Christine, Wondering

Random Musings of a Human Becoming

Sunday, May 1, 2016

I'm Not His Mum.

I haven't posted on this blog for over a year and I don't think anyone actually reads it any more, so I guess this is a safe place to put this so that I can link to it when I need to.

Lately, a few friends have referred casually to my stepson's "two mums", or called me a "mum". I know this comes from the best of places - love for me, and genuine recognition of the effort I put in to my stepson's life. But it's really triggering, and also not true.

I can see why people might think it's all but true. I do just about everything that his mother does. I pay, I fetch and carry, I soothe, I feed, I discipline, I cook and prepare and wash and pack and find and entertain. I have been a full-time parent to him for four and a half years - well over half his lifetime and since before he can remember.

The reason why I'm not his mum is one that people don't like to talk about much these days. It's become very unfashionable to talk about a parent's rights over their child, and perhaps rightly so, as the focus has shifted towards the child's rights and the parent's responsibilities. But it remains true that the parents who are on the birth or adoption certificate have certain rights that non-parents don't have. Some of them are encoded in law, such as the right to make medical decisions, but most are simply by convention. The right to choose a child's school, the right to choose how a child is raised, the right to decide what behaviour or language will fly in our house and what won't, the right to decide a child's diet, and so on.

I am a lucky stepmum, in that my wife values my opinion in these things, but there is never any doubt that the decision is hers. Where our ideas and values clash, I have no choice but to give way, as I have no ground on which to negotiate.

I'm not his mum because I don't have the right to be.

If we were both his legal parent, we'd both be required to compromise over these things, but there's no requirement for compromise in this situation. She's his mother, I am not, and the decision is hers.

Thankfully, most of the things I would have vetoed or insisted upon are minor - changing into play clothes after school, or not saying 'bum' and 'telly', for example, Many of them are based in a class-culture clash that occasionally plays out between my wife's upbringing and mine. But they add up to a very glaring and obvious difference between 'mum' and 'not-mum'.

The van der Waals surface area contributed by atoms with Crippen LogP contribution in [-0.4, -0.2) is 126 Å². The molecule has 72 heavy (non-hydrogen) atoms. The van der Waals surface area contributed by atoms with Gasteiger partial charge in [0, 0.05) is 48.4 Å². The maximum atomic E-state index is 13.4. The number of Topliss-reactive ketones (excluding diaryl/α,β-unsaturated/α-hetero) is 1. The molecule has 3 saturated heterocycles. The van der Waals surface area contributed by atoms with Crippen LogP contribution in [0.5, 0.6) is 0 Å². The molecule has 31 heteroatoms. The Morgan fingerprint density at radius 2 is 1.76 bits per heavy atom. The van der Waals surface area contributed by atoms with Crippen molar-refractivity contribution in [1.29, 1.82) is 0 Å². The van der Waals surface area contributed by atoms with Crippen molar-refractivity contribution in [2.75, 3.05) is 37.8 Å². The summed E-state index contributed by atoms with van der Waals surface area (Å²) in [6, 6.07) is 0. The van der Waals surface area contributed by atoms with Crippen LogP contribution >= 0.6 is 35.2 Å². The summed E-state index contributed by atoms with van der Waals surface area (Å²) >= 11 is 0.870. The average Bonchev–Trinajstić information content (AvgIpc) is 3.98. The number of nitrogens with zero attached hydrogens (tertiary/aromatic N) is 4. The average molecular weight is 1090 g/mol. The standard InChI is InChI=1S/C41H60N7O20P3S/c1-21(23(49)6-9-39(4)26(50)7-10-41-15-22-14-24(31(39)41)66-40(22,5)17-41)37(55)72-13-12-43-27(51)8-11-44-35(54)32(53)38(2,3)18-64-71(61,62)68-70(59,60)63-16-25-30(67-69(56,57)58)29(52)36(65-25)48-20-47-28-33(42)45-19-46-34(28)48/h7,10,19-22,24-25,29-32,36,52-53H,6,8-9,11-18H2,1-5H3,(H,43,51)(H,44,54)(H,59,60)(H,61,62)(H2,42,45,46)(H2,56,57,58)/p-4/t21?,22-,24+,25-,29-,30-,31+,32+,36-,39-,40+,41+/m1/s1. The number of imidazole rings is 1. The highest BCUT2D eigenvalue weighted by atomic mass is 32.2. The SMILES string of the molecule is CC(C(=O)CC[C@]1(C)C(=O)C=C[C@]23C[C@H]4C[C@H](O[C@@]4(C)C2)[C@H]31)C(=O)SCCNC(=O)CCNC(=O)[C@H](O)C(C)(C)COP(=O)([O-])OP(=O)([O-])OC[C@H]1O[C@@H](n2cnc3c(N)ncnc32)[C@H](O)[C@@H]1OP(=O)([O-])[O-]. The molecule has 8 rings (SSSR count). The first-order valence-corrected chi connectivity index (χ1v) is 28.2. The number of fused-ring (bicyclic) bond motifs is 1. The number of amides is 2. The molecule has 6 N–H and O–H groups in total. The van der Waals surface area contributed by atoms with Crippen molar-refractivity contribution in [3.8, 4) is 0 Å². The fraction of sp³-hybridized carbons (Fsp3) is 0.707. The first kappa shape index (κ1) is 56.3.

That's why, when people call me his mum, it hurts. Because I want to be someone's mum very badly, but I am not. Because I carry all of the responsibilities a mother has towards this child, but have none of the rights motherhood entails. Because he's not growing up with 'my child' stamped upon his being. He's my wife's son. I'm not his mum.

Monday, July 7, 2014

Songs of Longing

Just parking this here... may add to it. It's nearly the end of the school year, and I'm feeling tired and low. Feelings, I has them.

Saturday, March 22, 2014

A Filk for a Saturday Morning

Said the little boy to the busy mum,
"Do you see what I see?
Way up in the sky, busy mum,
Do you see what I see?
A plane, a plane, flying through the sky
Can you see it, way up high?
Can you see it, way up high?

Said the little boy to the busy mum,
"Do you hear what I hear?
Coming down the road, busy mum,
Do you hear what I hear?
A truck, a truck, carrying a load
Do you hear it, out on the road?
Do you hear it, out on the road?

Said the little boy to the busy mum,
"Do you know what I know?
In your peaceful bath, busy mum,
Do you know what I know?
A wee, a wee, coming really soon--
Let me in, I need the loo,
Let me in, I need the loo!"

Said the busy mum to the little boy,
"Listen to what I say!
I need five minutes’ peace, little boy,
Listen to what I say!
Go play, go play! Let me shut the door
Just give me a few minutes more…
Just give me a few minutes more!"

Sunday, January 26, 2014

101 Things To Do...

... that are better than dithering on the internet.